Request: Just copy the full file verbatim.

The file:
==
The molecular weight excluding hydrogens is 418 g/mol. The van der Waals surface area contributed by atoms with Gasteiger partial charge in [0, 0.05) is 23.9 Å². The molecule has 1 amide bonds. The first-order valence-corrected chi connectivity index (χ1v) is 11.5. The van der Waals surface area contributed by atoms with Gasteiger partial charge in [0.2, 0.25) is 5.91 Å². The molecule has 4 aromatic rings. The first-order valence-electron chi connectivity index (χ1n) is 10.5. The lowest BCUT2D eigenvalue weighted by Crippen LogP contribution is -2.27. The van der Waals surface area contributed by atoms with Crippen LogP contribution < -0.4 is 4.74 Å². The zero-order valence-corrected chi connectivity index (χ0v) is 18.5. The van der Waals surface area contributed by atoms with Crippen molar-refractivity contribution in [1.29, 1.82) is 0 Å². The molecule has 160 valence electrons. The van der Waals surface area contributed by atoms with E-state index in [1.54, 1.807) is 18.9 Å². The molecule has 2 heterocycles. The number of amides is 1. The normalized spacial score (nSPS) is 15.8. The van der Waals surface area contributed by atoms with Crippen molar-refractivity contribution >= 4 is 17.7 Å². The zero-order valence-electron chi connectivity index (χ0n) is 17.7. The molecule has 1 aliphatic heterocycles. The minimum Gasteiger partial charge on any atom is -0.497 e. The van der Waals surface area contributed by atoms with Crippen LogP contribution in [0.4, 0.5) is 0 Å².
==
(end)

The molecular weight excluding hydrogens is 418 g/mol. The van der Waals surface area contributed by atoms with Gasteiger partial charge in [0, 0.05) is 23.9 Å². The molecule has 1 amide bonds. The first-order valence-corrected chi connectivity index (χ1v) is 11.5. The van der Waals surface area contributed by atoms with Gasteiger partial charge in [0.2, 0.25) is 5.91 Å². The molecule has 4 aromatic rings. The first-order valence-electron chi connectivity index (χ1n) is 10.5. The lowest BCUT2D eigenvalue weighted by Crippen LogP contribution is -2.27. The van der Waals surface area contributed by atoms with Crippen LogP contribution < -0.4 is 4.74 Å². The zero-order valence-corrected chi connectivity index (χ0v) is 18.5. The van der Waals surface area contributed by atoms with Crippen molar-refractivity contribution in [1.29, 1.82) is 0 Å². The molecule has 160 valence electrons. The van der Waals surface area contributed by atoms with E-state index in [1.54, 1.807) is 18.9 Å². The molecule has 2 heterocycles. The number of amides is 1. The normalized spacial score (nSPS) is 15.8. The van der Waals surface area contributed by atoms with Crippen molar-refractivity contribution >= 4 is 17.7 Å². The zero-order valence-electron chi connectivity index (χ0n) is 17.7. The molecule has 1 aliphatic heterocycles. The minimum Gasteiger partial charge on any atom is -0.497 e. The van der Waals surface area contributed by atoms with Crippen LogP contribution in [0.4, 0.5) is 0 Å².